I received my B.A. in Classics with a minor in Near Eastern Languages and Cultures from the University of Chicago in 2015. In my honors thesis, I examined the role of Sumerian motifs in the Homeric Hymn to Aphrodite and used them as a lens to examine differences between ancient Greek and Mesopotamian conceptions of divinity, power, identity, and the role of women.
While at the University of Chicago, I worked as a Metcalf Fellow at the Oriental Institute, where I contributed to the Writing in Early Mesopotamia project. I also received the Pausanias Summer Research Fellowship, which I used to attend a Balkan Heritage Field School workshop on the conservation and restoration of pottery from Apollonia Pontica.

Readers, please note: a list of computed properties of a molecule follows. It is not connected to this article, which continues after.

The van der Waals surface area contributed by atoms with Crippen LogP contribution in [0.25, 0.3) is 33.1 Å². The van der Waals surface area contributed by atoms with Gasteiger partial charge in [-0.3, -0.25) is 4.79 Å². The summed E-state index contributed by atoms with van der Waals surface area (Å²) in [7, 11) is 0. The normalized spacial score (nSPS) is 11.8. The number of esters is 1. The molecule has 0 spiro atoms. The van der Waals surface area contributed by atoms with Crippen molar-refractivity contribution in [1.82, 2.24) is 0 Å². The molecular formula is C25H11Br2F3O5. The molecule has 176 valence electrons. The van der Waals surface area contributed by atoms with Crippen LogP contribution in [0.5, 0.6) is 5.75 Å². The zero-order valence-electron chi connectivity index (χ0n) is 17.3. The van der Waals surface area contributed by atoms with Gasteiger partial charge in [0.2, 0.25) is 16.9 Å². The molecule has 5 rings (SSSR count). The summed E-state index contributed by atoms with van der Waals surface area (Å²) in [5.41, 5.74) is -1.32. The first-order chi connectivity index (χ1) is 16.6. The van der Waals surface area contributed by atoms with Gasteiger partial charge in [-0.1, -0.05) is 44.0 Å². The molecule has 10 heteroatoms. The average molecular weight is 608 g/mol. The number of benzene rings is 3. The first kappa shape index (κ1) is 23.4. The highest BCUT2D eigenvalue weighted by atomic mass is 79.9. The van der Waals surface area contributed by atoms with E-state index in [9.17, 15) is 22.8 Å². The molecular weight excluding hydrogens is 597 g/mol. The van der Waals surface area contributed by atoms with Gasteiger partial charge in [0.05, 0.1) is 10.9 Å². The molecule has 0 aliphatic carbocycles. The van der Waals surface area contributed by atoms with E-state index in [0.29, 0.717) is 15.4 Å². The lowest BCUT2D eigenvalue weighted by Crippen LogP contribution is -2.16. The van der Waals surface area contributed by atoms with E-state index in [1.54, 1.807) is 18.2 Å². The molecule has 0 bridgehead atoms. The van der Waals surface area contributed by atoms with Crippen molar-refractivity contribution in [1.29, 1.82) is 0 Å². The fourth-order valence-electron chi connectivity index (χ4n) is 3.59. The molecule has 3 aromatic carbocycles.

I joined the Graduate Group in Ancient History and Mediterranean Archaeology at Berkeley in 2016. My research interests center on magic, divination, and ritual in the ancient Mediterranean world, and on space (both literal and figurative) of cultural contact and exchange. I also hope to continue my involvement in digital humanities projects that work to conserve ancient texts and materials and to make them more accessible to a variety of users.